How different types of cannabis affect the brain
07 March 2015
New research from Universi College London (UCL) reveals the positive and negative effects of different types of cannabis on the human brain.
"Our cannabis research over the last six years has highlighted how different types of cannabis can have different effects,'' explains Professor Val Curran, director of the UCL Clinical Psychopharmacology Unit, who led the study.
''The cannabis plant contains around 100 unique ingredients called 'cannabinoids'. The two most prominent of these are THC (tetrahydrocannabinol) and CBD (cannabidiol). THC is the stuff that makes you stoned. Our previous research suggests that CBD may be a kind of antidote to some of the harmful effects of THC.''
In the study, the team compared the effects of two different types of cannabis. One type has high levels of THC (~13 per cent) but virtually no CBD and is often referred to as 'skunk'. The other type, sometimes called 'hash', generally has a lower level of THC (~6.5 per cent) and substantial amounts of CBD (~8 per cent).
Each of the 21 volunteers went to the laboratory on three separate days and inhaled the placebo, high-potency or low-potency cannabis which had been evaporated into a balloon. Volunteers were given twice as much low-potency cannabis so that the dose from both types of cannabis was about 5mg THC (about a third of a standard 'spliff'). After inhaling the cannabis or placebo, volunteers were asked to perform various tasks, some inside an MRI scanner.
Both types of cannabis were found to significantly increase brain activity when people were listening to music that they enjoyed. People's desire to listen to music rose 55 per cent on cannabis compared with placebo.
Cannabis also made participants twice as likely to report hearing voices in random white noise, with 94 per cent participants on cannabis hearing speech compared with 47 per cent of participants on placebo.
Cannabis significantly impaired memory, tested by asking people to listen to and repeat short passage
The high-potency cannabis impaired connectivity in the brain's salience network, which helps to focus different parts of the brain on important tasks. This network is thought to underpin the motivation to turn ideas into action and get things done. These changes may explain why people on high-potency cannabis also performed worse in a test of motivation, which asked them to choose whether they would put in more effort for greater rewards.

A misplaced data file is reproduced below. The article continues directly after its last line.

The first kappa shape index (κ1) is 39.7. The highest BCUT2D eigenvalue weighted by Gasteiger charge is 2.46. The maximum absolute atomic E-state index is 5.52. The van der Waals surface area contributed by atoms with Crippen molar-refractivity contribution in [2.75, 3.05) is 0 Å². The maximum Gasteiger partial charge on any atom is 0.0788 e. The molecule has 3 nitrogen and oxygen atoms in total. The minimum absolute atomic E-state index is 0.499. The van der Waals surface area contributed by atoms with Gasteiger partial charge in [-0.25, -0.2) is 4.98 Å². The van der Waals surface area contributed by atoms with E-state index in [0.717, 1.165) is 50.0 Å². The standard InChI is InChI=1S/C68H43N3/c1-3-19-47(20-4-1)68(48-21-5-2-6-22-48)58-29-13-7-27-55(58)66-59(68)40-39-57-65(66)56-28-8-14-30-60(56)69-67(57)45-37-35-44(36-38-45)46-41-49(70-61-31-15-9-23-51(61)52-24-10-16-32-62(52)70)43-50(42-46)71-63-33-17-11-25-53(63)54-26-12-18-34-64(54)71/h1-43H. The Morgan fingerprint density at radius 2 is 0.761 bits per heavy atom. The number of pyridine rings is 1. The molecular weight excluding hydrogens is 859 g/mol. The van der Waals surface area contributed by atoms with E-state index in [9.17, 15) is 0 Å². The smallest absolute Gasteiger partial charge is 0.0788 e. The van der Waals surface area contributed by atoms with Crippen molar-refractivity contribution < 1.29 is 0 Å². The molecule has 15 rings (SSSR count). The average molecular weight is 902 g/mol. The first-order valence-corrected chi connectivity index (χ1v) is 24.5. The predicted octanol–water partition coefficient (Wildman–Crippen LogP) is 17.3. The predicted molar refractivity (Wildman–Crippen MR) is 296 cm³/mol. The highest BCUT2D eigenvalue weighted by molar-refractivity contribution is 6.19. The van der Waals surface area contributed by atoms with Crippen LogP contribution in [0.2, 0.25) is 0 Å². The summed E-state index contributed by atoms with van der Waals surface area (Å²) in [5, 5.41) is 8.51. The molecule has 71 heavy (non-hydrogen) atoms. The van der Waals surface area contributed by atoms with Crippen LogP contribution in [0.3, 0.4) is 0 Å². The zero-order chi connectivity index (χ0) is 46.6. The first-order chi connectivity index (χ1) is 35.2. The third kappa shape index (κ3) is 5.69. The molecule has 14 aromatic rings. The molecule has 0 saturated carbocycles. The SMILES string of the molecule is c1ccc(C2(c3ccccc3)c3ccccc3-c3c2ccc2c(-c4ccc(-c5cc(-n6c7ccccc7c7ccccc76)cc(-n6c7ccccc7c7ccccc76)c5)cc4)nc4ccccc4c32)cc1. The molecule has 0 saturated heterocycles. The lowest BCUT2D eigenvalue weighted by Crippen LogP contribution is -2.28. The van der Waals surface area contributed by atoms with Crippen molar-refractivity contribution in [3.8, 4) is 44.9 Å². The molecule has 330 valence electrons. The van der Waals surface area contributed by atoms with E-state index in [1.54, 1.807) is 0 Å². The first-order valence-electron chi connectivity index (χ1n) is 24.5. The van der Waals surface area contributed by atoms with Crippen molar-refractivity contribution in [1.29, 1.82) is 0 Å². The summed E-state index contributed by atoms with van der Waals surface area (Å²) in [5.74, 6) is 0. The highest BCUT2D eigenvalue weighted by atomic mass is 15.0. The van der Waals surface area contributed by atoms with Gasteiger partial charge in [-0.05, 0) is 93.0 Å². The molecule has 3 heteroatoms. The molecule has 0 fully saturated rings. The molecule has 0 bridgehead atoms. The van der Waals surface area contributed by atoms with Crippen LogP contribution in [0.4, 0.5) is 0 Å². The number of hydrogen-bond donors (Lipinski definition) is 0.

Participants reported more enhanced sound perception on the low-potency cannabis than when on high-potency cannabis or placebo. They had more brain activation in the visual cortex on low-potency cannabis than on placebo, when looking at pictures that they were asked to memorise. They also made fewer errors in remembering those pictures than when on high-potency cannabis.
Blood pressure also varied across the different types, with a mean diastolic blood pressure of 70 for placebo, 74 for low-potency cannabis and 79 for high-potency cannabis.
''We confirmed that CBD helps to counteract some of the negative effects of THC, and for many participants led to a more pleasant experience,'' says Professor Curran. ''People use cannabis for different reasons, but many of the effects that people enjoy are still present in low-potency varieties without some of the harms associated with the high-potency varieties such as skunk. In the UK, 80% of the cannabis sold nowadays is skunk, making it hard for people to access cannabis with a THC-CBD balance.
''The increasing market dominance of skunk over the last decade has occurred alongside an increase in the numbers of people seeking treatment for cannabis addiction. About 10 per cent of cannabis users now fit clinical criteria for addiction to the drug. We are concerned that skunk may be significantly more addictive than other forms of cannabis and that it might provoke greater paranoid episodes and memory loss.''
The study forms part of an ongoing research program into the effects of drugs on human cognition, emotion and behaviour at the UCL Clinical Psychopharmacology Unit (CPU), funded primarily by the MRC with additional support from Drug Science and the Beckley Foundation.